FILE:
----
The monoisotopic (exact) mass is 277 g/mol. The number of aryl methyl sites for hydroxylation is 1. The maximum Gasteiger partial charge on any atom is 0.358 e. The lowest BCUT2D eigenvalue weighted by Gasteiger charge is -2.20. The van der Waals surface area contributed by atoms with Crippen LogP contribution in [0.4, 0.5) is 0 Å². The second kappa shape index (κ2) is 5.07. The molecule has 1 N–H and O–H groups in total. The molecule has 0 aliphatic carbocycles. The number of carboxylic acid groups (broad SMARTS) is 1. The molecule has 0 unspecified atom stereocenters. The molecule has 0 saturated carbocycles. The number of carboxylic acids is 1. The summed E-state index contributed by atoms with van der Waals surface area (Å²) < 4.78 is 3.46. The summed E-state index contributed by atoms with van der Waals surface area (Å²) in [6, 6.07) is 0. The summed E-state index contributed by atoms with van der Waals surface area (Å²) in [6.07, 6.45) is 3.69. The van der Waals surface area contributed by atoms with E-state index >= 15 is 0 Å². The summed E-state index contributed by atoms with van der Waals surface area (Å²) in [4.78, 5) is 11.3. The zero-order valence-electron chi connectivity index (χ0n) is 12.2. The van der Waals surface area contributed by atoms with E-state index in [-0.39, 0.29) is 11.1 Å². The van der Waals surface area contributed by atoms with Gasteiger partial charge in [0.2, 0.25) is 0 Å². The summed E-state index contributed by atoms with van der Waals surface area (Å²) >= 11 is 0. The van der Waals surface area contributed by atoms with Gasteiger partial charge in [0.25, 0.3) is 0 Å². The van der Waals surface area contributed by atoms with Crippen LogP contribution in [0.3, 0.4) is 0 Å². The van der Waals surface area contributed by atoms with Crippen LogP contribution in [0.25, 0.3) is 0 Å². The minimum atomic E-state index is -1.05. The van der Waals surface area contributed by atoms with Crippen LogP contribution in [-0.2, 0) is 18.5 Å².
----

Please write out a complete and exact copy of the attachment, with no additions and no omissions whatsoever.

The monoisotopic (exact) mass is 277 g/mol. The number of aryl methyl sites for hydroxylation is 1. The maximum Gasteiger partial charge on any atom is 0.358 e. The lowest BCUT2D eigenvalue weighted by Gasteiger charge is -2.20. The van der Waals surface area contributed by atoms with Crippen LogP contribution in [0.4, 0.5) is 0 Å². The second kappa shape index (κ2) is 5.07. The molecule has 1 N–H and O–H groups in total. The molecule has 0 aliphatic carbocycles. The number of carboxylic acid groups (broad SMARTS) is 1. The molecule has 0 unspecified atom stereocenters. The molecule has 0 saturated carbocycles. The number of carboxylic acids is 1. The summed E-state index contributed by atoms with van der Waals surface area (Å²) < 4.78 is 3.46. The summed E-state index contributed by atoms with van der Waals surface area (Å²) in [6, 6.07) is 0. The summed E-state index contributed by atoms with van der Waals surface area (Å²) in [6.07, 6.45) is 3.69. The van der Waals surface area contributed by atoms with E-state index >= 15 is 0 Å². The summed E-state index contributed by atoms with van der Waals surface area (Å²) in [4.78, 5) is 11.3. The zero-order valence-electron chi connectivity index (χ0n) is 12.2. The van der Waals surface area contributed by atoms with E-state index in [-0.39, 0.29) is 11.1 Å². The van der Waals surface area contributed by atoms with Gasteiger partial charge in [0.2, 0.25) is 0 Å². The summed E-state index contributed by atoms with van der Waals surface area (Å²) >= 11 is 0. The van der Waals surface area contributed by atoms with Gasteiger partial charge in [0.25, 0.3) is 0 Å². The van der Waals surface area contributed by atoms with Crippen LogP contribution in [0.3, 0.4) is 0 Å². The van der Waals surface area contributed by atoms with Crippen LogP contribution in [0.25, 0.3) is 0 Å². The minimum atomic E-state index is -1.05. The van der Waals surface area contributed by atoms with Crippen LogP contribution in [-0.2, 0) is 18.5 Å².